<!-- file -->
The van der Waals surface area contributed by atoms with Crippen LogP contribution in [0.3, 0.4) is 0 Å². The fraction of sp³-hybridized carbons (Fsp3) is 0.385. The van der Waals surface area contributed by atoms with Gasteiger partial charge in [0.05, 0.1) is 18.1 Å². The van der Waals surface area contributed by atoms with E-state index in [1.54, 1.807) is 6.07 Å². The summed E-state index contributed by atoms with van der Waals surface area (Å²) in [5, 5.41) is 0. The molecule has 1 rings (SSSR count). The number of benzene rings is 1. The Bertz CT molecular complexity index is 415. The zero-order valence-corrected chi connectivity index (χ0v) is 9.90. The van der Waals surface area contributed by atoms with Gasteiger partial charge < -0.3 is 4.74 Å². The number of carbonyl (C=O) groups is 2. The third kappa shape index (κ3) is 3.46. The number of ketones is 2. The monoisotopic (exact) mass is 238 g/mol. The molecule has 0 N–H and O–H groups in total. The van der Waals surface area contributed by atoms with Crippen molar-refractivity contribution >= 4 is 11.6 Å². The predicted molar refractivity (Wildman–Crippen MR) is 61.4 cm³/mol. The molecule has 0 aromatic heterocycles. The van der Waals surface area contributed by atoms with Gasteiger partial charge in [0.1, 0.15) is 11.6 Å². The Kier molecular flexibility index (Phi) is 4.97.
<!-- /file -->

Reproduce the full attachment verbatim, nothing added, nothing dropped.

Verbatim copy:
The van der Waals surface area contributed by atoms with Crippen LogP contribution in [0.3, 0.4) is 0 Å². The fraction of sp³-hybridized carbons (Fsp3) is 0.385. The van der Waals surface area contributed by atoms with Gasteiger partial charge in [0.05, 0.1) is 18.1 Å². The van der Waals surface area contributed by atoms with E-state index in [1.54, 1.807) is 6.07 Å². The summed E-state index contributed by atoms with van der Waals surface area (Å²) in [5, 5.41) is 0. The molecule has 1 rings (SSSR count). The number of benzene rings is 1. The Bertz CT molecular complexity index is 415. The zero-order valence-corrected chi connectivity index (χ0v) is 9.90. The van der Waals surface area contributed by atoms with Gasteiger partial charge < -0.3 is 4.74 Å². The number of carbonyl (C=O) groups is 2. The third kappa shape index (κ3) is 3.46. The number of ketones is 2. The monoisotopic (exact) mass is 238 g/mol. The molecule has 0 N–H and O–H groups in total. The van der Waals surface area contributed by atoms with Crippen molar-refractivity contribution >= 4 is 11.6 Å². The predicted molar refractivity (Wildman–Crippen MR) is 61.4 cm³/mol. The molecule has 0 aromatic heterocycles. The van der Waals surface area contributed by atoms with Gasteiger partial charge in [0.1, 0.15) is 11.6 Å². The Kier molecular flexibility index (Phi) is 4.97.